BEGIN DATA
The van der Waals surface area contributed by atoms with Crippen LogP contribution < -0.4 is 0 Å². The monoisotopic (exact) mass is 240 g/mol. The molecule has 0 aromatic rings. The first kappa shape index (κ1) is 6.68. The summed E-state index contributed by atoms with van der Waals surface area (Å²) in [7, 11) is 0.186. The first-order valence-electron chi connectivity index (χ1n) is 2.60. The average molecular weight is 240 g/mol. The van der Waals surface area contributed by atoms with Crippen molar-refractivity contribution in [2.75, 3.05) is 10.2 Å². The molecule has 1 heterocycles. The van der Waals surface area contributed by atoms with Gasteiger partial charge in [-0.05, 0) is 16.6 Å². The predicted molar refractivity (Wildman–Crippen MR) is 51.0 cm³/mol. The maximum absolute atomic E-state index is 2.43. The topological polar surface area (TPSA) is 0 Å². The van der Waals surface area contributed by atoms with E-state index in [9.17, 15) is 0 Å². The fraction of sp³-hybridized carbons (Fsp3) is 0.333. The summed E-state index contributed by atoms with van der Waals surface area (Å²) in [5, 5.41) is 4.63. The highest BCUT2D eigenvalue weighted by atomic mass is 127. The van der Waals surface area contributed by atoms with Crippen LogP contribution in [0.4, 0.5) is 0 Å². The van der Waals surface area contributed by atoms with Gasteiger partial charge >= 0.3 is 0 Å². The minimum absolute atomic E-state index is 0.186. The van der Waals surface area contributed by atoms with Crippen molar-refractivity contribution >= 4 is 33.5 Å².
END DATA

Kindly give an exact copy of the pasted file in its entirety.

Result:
The van der Waals surface area contributed by atoms with Crippen LogP contribution < -0.4 is 0 Å². The monoisotopic (exact) mass is 240 g/mol. The molecule has 0 aromatic rings. The first kappa shape index (κ1) is 6.68. The summed E-state index contributed by atoms with van der Waals surface area (Å²) in [7, 11) is 0.186. The first-order valence-electron chi connectivity index (χ1n) is 2.60. The average molecular weight is 240 g/mol. The van der Waals surface area contributed by atoms with Crippen molar-refractivity contribution in [2.75, 3.05) is 10.2 Å². The molecule has 1 heterocycles. The van der Waals surface area contributed by atoms with Gasteiger partial charge in [-0.05, 0) is 16.6 Å². The predicted molar refractivity (Wildman–Crippen MR) is 51.0 cm³/mol. The maximum absolute atomic E-state index is 2.43. The topological polar surface area (TPSA) is 0 Å². The van der Waals surface area contributed by atoms with E-state index in [9.17, 15) is 0 Å². The fraction of sp³-hybridized carbons (Fsp3) is 0.333. The summed E-state index contributed by atoms with van der Waals surface area (Å²) in [5, 5.41) is 4.63. The highest BCUT2D eigenvalue weighted by atomic mass is 127. The van der Waals surface area contributed by atoms with Crippen LogP contribution in [0.4, 0.5) is 0 Å². The van der Waals surface area contributed by atoms with Gasteiger partial charge >= 0.3 is 0 Å². The minimum absolute atomic E-state index is 0.186. The van der Waals surface area contributed by atoms with Crippen molar-refractivity contribution >= 4 is 33.5 Å².